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Industry NewsCanada’s ‘white gold’: Sylvain Charlebois

Canada’s ‘white gold’: Sylvain Charlebois

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It goes without saying that milk and cream are important foodstuffs in our diet. Cheese, yogurt, and butter: these products are cherished by many people and will force average households to spend between 10 per cent and 15 per cent of their food budget on them. Our love for dairy products will be put to the test since most of them are going to cost much more.

Last fall, the Canadian Dairy Commission (CDC) recommended an increase of at least 8.4 per cent on the price of milk paid to producers. For butter, the increase will exceed 12 per cent. This is the largest increase announced by the CDC in more than 50 years, almost double the previous record. Under our supply management system, the Crown corporation must identify more than 200 dairy producers annually to determine the real costs of production on the farm. Once the data is collected, it is averaged and used to determine a fair and equitable income for our dairy producers. Simple process indeed, but it is also marred with anomalies and secrets.

Few people know exactly where the figures presented come from, let alone knowing what the CDC does. Even many dairy farmers have no idea how the CDC works. This Crown corporation owned by all Canadians is managed by two or three people affiliated with the dairy industry and employs more than 80 people. Its very public mandate gives it the power to influence food affordability in Canada, at least for dairy products. For this, the Commission obviously has a duty of transparency which it fails to fulfill every year since the commissioners make decisions without necessarily presenting its decisions and process clearly and in detail to the public. The CDC and the Dairy Farmers of Canada are simply one and the same and they shouldn’t be.

Last fall, other than an amazingly brief statement on rising production costs, the Commission did not share any details that would justify such an increase. It never does. Many suspect the sample design is skewed to favour farmers. For example, since the census is not mandatory, the sampling may include less efficient farms, thus pushing cost estimates higher. It’s just impossible to know. Moreover, the CDC did not share the news widely about the increase. The media had to get involved to make the hike known to the public. Without fanfare, the Commission simply posted a short 300-word text on its web page that no one consults. The phone number shown on its website is also out of service and has been for months.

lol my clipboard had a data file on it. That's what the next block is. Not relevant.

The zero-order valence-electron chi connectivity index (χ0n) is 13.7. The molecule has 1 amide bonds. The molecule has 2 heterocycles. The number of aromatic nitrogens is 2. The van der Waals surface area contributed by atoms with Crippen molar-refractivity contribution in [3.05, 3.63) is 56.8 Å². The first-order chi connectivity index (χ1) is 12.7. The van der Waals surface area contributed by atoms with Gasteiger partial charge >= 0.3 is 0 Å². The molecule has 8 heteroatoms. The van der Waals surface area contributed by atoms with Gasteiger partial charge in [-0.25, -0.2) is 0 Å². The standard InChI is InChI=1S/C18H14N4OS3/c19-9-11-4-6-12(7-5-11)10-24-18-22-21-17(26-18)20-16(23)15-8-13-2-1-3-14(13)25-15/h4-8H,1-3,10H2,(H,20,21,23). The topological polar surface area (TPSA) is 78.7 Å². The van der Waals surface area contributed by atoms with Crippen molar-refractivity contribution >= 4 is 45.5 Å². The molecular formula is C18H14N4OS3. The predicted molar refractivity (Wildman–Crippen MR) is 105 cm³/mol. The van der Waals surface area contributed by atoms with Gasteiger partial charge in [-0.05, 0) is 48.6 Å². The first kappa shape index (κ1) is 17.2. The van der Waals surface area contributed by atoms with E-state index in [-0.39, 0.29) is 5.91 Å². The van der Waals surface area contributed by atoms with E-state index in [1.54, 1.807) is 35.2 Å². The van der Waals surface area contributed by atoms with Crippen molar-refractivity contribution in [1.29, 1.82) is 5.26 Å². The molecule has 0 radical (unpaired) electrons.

The CDC’s commissioners hide behind contracts that ensure the anonymity of dairy producers. It’s a silly argument since in research, it is always possible to disclose figures by hiding the identity of the participants in a survey. This has always been done, but the CDC refuses to share its primary data, using the argument of having to protect the anonymity of participating farms.

Unlike other food products, due to the state-sanctioned public quota regime, milk is nothing less than a public good. So, for milk, unlike other commodities and food products, the level of accountability to the Canadian public must be upheld.

In processing, this increase will force some companies to raise their prices. Before the holiday season, the big firm in the dairy sector, Lactalis, announced that it was raising its prices by 15 per cent to its customers, namely the food retailers from whom we buy our dairy products. We’ve heard some retailers are refusing to pay more to remain competitive. Consequently, two things can happen. Some processors may simply stop selling some dairy products since they can make a profit by doing so. If this happens, expect more unreported milk dumping in rural communities the Dairy Farmers of Canada will never want the public to know about. Or, dairy processors will simply start unlawfully importing dairy proteins from the U.S., where industrial milk is three times cheaper right now. Both scenarios will lead to more dairy farms disappearing. What a disaster.

Meanwhile, a CUSMA tribunal recently ruled that Canada is unfairly blocking the entry of certain dairy products destined for the Canadian market. Apparently, import quotas offered by Ottawa were granted to companies that have a link with Canadian dairy. These organizations are obviously not motivated to import products from elsewhere. Prices and market shares for their own products could drop. In other words, Canada got caught cheating on the Americans. Meanwhile, Canadian taxpayers are currently giving almost $2 billion (almost $200,000 per farm) in compensation to dairy farmers for lost market share due to seeing more foreign products coming into Canada. But barely anything is coming in. What a racket.

In the meantime, Ottawa’s hypocrisy regarding dairy is costing all Canadians, both as consumers and taxpayers. The lack of transparency and openness to better serve the public is becoming more painfully obvious by the day. Canadians are just resolved to keep on paying more for our white gold at the store while subsidizing dairy farmers without really knowing why.

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